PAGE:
WBI has been implemented as a proxy server that can run either on the user's client workstation or on a server that many users access. The core of WBI (a) receives HTTP, gopher, and FTP requests, (b) constructs a network containing monitors, editors, and a generator based on trigger conditions to handle the request, (c) feeds the communication stream to each agent, and (d) returns the response to the browser. WBI also launches autonomous agents when their trigger conditions are satisfied.

Fast performance is a key requirement. Because WBI stands in the middle of every web transaction, if it noticeably slows down communications, people will not use it. Typical web transactions take between 0.5 and 20 seconds. We designed WBI and its associated agents to add no more than 1 second of overhead to these transactions. To perform at this level, WBI was built in a highly multi-threaded fashion so that no byte that ought to be delivered to the browser gets stuck somewhere in the agent network. Generators and editors control what is delivered to the browser so they are run at high priority. Monitors are run at a low priority, as they do not affect what a user sees.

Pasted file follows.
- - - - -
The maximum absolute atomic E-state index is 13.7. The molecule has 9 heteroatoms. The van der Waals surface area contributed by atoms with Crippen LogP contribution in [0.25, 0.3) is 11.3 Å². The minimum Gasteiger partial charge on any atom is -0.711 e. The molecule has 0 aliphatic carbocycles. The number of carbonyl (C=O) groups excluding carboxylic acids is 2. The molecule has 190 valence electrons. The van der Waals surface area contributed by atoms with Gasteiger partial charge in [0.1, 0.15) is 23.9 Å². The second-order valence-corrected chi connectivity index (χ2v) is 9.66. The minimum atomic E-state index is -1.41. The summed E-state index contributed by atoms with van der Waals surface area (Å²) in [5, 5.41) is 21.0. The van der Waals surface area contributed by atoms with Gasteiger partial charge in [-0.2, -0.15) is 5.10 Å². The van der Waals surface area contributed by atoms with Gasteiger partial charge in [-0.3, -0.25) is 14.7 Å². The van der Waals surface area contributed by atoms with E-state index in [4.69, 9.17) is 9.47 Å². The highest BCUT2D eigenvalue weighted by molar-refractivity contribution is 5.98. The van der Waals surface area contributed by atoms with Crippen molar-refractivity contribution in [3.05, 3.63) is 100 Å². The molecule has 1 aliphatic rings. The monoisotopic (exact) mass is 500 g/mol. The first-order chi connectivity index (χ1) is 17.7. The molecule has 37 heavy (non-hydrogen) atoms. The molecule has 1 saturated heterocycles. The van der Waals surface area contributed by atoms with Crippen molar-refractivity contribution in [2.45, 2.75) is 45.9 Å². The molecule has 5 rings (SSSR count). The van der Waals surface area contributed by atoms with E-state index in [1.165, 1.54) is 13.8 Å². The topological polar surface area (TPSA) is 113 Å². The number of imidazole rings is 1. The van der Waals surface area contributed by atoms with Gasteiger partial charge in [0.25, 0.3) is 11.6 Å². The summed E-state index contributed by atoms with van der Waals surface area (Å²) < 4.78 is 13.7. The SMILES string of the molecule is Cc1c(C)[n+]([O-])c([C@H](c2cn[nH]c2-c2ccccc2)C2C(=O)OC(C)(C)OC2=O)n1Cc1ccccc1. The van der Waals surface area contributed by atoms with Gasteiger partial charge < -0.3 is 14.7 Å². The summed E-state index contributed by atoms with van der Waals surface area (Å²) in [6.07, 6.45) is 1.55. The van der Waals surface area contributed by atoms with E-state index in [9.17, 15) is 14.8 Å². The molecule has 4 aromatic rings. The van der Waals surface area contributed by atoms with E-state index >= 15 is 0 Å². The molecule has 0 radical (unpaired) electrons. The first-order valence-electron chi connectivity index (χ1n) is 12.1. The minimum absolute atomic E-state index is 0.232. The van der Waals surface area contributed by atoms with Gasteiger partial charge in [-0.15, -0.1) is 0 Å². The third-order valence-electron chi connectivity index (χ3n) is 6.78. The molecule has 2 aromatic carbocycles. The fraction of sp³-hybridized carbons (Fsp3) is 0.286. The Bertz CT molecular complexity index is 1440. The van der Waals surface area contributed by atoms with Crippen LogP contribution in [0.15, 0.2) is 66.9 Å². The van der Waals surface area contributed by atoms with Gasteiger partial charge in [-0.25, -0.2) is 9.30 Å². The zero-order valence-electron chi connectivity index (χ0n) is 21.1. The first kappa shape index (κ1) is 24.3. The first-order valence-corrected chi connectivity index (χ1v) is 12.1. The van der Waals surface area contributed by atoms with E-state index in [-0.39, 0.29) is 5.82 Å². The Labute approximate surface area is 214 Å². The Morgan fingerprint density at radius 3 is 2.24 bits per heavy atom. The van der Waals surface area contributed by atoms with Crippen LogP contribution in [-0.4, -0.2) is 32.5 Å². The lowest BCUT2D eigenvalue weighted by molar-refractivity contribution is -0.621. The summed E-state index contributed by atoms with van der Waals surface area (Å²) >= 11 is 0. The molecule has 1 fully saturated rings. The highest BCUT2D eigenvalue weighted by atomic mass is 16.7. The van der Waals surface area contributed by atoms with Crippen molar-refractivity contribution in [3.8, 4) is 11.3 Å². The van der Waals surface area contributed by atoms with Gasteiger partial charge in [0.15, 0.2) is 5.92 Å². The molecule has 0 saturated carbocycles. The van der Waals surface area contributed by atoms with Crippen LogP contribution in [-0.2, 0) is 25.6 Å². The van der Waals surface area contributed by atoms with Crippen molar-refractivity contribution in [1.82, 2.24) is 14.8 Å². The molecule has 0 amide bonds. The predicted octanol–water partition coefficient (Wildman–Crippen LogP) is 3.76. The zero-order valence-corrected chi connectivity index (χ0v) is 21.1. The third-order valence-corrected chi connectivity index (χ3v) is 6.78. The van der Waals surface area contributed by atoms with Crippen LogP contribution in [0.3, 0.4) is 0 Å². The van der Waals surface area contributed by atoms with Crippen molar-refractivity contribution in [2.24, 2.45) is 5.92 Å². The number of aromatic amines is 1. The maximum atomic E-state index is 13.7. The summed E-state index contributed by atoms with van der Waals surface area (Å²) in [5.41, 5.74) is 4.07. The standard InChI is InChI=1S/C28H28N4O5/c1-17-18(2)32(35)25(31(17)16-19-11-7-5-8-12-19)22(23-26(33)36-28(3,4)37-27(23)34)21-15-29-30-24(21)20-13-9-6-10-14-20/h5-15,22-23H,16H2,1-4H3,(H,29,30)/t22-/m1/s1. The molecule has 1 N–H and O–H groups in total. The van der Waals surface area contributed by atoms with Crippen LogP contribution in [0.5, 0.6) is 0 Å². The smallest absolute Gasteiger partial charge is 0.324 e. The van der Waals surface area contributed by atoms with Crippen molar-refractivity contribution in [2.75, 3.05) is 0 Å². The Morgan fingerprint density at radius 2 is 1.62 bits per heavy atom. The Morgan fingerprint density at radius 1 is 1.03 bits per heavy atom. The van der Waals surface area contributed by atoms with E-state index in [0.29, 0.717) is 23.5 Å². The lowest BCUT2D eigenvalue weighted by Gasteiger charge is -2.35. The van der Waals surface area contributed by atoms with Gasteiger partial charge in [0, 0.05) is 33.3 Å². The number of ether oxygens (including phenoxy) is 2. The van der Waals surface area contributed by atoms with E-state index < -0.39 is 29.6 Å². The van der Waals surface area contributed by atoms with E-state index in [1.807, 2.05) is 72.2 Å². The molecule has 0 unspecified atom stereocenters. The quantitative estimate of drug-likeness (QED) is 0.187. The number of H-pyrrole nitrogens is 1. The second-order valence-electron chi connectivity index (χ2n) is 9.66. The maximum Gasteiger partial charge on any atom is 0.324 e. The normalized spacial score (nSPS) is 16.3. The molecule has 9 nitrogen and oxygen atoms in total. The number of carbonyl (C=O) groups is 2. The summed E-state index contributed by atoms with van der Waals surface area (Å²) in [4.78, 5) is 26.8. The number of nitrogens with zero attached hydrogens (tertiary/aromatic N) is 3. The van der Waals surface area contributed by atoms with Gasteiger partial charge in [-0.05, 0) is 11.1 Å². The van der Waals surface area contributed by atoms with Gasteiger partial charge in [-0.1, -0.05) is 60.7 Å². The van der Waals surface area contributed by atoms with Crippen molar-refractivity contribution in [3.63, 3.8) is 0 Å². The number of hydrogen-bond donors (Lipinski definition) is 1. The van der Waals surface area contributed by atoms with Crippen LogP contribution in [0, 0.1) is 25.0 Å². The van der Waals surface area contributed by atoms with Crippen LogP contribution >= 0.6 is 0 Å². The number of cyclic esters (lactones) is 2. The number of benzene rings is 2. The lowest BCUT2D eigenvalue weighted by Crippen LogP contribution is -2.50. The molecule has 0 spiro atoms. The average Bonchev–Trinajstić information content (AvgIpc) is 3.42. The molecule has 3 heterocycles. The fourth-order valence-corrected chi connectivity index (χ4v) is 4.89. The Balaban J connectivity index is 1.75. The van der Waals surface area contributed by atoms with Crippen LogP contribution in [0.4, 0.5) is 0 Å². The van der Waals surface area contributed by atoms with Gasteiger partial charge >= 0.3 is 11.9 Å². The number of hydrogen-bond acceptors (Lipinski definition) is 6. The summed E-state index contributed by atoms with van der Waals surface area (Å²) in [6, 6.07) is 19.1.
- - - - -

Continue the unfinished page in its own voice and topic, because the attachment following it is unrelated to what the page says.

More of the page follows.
Because of performance considerations editor agents must always pass data along the stream as quickly as possible. This implies that editors should not depend on the contents of whole documents to make their modifications, but should depend only on small, localized sections of documents. For example, an editor that annotates the top of a web page only if the page contains a certain word or phrase or link might search the entire contents of page before it passes the page along. Given large web pages that contain hundreds of kilobytes of text, the delay incurred by such an editor could be substantial, lasting tens of seconds. One way to put information at the top of a page that depends on information later in the page is to use image embedding. An editor can insert an embedded image that points to a generator that produces the appropriate image. This trick enables the editor to pass the stream along while processing the data, effectively delaying the decision about whether to annotate until enough data has been seen. Of course, this only works for graphical browsers that incrementally display pages as they load.